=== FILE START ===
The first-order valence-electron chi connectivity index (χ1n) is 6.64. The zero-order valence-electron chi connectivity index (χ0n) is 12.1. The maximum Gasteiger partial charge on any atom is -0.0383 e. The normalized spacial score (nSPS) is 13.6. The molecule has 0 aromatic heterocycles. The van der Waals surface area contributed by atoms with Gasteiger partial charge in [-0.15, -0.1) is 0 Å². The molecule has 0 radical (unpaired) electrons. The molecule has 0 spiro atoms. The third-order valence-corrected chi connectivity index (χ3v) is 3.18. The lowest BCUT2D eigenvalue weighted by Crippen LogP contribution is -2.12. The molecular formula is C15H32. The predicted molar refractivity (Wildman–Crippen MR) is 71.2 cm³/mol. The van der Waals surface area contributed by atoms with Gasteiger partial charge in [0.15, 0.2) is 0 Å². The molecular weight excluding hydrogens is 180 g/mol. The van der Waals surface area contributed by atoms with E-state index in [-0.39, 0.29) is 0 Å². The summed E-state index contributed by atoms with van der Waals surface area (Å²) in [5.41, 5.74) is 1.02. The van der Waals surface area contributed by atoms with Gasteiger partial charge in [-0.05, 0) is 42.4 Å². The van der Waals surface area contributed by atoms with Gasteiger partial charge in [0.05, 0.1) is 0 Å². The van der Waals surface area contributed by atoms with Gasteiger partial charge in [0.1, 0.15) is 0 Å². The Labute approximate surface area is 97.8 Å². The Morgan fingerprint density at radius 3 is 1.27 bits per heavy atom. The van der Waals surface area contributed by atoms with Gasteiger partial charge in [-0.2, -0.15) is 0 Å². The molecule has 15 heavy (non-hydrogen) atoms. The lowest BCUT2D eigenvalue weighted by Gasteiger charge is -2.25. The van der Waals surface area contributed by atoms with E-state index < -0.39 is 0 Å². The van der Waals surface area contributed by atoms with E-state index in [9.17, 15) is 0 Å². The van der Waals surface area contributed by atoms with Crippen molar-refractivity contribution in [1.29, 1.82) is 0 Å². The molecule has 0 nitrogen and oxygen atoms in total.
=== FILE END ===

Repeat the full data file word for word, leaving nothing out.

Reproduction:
The first-order valence-electron chi connectivity index (χ1n) is 6.64. The zero-order valence-electron chi connectivity index (χ0n) is 12.1. The maximum Gasteiger partial charge on any atom is -0.0383 e. The normalized spacial score (nSPS) is 13.6. The molecule has 0 aromatic heterocycles. The van der Waals surface area contributed by atoms with Gasteiger partial charge in [-0.15, -0.1) is 0 Å². The molecule has 0 radical (unpaired) electrons. The molecule has 0 spiro atoms. The third-order valence-corrected chi connectivity index (χ3v) is 3.18. The lowest BCUT2D eigenvalue weighted by Crippen LogP contribution is -2.12. The molecular formula is C15H32. The predicted molar refractivity (Wildman–Crippen MR) is 71.2 cm³/mol. The van der Waals surface area contributed by atoms with Gasteiger partial charge in [0.15, 0.2) is 0 Å². The molecular weight excluding hydrogens is 180 g/mol. The van der Waals surface area contributed by atoms with E-state index in [-0.39, 0.29) is 0 Å². The summed E-state index contributed by atoms with van der Waals surface area (Å²) in [5.41, 5.74) is 1.02. The van der Waals surface area contributed by atoms with Gasteiger partial charge in [-0.05, 0) is 42.4 Å². The van der Waals surface area contributed by atoms with Gasteiger partial charge in [0.05, 0.1) is 0 Å². The van der Waals surface area contributed by atoms with Gasteiger partial charge in [0.1, 0.15) is 0 Å². The Labute approximate surface area is 97.8 Å². The Morgan fingerprint density at radius 3 is 1.27 bits per heavy atom. The van der Waals surface area contributed by atoms with Gasteiger partial charge in [-0.2, -0.15) is 0 Å². The molecule has 15 heavy (non-hydrogen) atoms. The lowest BCUT2D eigenvalue weighted by Gasteiger charge is -2.25. The van der Waals surface area contributed by atoms with E-state index < -0.39 is 0 Å². The van der Waals surface area contributed by atoms with E-state index in [9.17, 15) is 0 Å². The van der Waals surface area contributed by atoms with Crippen molar-refractivity contribution in [1.29, 1.82) is 0 Å². The molecule has 0 nitrogen and oxygen atoms in total.